How can health service users contribute to the NHS research and development programme?BMJ 1995; 310 doi: https://doi.org/10.1136/bmj.310.6990.1318 (Published 20 May 1995) Cite this as: BMJ 1995;310:1318
- Sandra R Oliver, antenatal teachera
- a Research and Information Group, National Childbirth Trust, London W3 6NH
- Correspondence to: Dr S R Oliver, The White Cottage, Crampshaw Lane, Ashtead, Surrey KT21 2UD.
The National Childbirth Trust, along with other groups of health service users, is working with health professionals and researchers in planning clinical trials, setting priorities for research, systematically reviewing research reports, and getting research findings into practice. User groups may bridge the gap between the public and researchers by explaining research issues to a wide audience, presenting the needs and views of health service users to the research community, and suggesting how members of the public may be approached for their views directly. Service users recognise their need for training and support, and they call for development and evaluation of this work.
The NHS research and development programme is trying to reflect the concerns of consumers throughout its work.1 This implies inviting input from health service users at all stages, from setting the research agenda to the planning and execution of projects, and reporting their findings.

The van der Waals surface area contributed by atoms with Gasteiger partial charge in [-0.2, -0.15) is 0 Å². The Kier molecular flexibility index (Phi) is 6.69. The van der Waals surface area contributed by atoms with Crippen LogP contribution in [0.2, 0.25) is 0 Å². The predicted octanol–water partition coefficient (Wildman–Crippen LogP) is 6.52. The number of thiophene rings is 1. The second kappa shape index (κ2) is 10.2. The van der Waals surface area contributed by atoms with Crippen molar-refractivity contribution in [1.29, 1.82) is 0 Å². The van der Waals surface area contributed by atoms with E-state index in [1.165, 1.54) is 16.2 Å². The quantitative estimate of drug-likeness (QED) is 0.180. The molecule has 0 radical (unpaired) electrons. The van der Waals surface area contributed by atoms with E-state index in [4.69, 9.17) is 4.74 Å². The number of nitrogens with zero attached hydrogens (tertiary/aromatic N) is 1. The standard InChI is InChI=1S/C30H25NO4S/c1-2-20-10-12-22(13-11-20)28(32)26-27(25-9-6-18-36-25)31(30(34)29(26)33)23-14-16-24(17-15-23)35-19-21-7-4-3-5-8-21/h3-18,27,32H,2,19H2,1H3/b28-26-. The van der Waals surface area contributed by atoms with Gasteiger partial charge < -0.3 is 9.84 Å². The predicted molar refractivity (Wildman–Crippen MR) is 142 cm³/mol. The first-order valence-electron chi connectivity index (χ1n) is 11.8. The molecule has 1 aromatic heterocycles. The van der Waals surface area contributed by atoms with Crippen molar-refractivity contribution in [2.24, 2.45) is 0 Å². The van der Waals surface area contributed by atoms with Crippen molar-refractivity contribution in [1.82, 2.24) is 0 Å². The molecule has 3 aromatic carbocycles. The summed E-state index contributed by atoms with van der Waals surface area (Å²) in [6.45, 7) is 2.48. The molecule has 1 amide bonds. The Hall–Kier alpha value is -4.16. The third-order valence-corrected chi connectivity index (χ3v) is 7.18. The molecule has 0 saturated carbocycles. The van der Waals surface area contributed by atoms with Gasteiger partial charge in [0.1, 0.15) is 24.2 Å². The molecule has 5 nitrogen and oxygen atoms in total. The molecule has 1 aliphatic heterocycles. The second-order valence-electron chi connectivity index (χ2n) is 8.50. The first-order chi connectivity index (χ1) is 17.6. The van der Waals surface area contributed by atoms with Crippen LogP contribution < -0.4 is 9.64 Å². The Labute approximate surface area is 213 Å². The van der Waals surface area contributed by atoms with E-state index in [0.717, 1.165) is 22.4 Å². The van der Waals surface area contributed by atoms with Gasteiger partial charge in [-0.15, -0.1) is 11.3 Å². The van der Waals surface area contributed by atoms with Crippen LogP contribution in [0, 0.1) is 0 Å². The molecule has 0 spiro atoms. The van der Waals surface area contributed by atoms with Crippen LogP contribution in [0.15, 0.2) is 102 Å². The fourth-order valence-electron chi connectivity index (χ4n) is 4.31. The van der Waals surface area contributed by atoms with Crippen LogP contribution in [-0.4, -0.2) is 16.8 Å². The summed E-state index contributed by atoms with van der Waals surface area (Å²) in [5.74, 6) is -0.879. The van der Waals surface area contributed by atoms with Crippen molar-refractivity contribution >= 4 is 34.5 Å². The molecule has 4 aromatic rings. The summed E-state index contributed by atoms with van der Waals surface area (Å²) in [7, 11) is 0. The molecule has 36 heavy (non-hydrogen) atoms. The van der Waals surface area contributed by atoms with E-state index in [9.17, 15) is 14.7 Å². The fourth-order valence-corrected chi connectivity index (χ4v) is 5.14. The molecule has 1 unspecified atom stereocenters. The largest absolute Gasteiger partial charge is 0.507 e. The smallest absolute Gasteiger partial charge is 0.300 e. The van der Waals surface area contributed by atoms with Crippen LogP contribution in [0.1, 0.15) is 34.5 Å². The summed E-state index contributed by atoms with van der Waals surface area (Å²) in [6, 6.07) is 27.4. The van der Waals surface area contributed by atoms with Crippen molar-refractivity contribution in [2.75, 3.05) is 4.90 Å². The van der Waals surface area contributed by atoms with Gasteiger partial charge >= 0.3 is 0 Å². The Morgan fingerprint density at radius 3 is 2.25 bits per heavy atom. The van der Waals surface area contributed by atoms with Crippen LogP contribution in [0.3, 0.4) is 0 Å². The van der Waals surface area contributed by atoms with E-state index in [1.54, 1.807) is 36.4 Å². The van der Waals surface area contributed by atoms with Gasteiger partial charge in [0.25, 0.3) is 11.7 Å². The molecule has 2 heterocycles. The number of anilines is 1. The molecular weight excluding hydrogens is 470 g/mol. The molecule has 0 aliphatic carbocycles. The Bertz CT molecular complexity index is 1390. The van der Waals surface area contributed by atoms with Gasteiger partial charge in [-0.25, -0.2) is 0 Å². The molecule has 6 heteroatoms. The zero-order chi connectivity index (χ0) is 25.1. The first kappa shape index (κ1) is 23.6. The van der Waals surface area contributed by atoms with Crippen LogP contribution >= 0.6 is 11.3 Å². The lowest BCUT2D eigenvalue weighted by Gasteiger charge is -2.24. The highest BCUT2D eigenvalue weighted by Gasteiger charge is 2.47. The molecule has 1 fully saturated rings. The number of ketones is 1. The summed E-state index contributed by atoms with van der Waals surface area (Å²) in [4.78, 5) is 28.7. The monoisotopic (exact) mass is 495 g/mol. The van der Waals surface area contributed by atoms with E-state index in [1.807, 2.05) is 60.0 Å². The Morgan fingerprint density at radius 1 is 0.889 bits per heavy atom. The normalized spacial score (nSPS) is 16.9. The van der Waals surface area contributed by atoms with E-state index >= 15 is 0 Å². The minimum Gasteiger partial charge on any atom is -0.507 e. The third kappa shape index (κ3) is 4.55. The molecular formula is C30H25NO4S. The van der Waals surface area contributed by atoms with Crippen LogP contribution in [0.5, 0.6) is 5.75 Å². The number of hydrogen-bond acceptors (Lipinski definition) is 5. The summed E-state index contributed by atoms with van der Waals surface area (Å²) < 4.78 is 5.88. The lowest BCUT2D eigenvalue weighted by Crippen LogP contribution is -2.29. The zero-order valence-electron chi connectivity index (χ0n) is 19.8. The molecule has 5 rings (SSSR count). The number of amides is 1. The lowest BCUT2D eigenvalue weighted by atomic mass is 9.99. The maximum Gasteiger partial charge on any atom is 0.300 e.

While the NHS has been developing its research and development strategy the National Childbirth Trust has been raising awareness of research issues among its 56000 members and consulting them, as well as representing health service users in research projects or programmes. Writing as a member of the National Childbirth Trust's Research and Information Group, I shall discuss the difficulties we have met in making such contributions.
We have found that “too often what women have to say about their experiences is either ignored, forgotten or dismissed. … [Their] views must be publicised and specifically drawn to the attention of health professionals, policy makers and researchers, and the implications which flow from them for the care of women during pregnancy and childbirth should be emphasised.”2 With this in mind the trust has undertaken surveys on women's experiences of epidurals, postnatal infection, rupture of membranes in labour, and the perineum in childbirth.3 4 …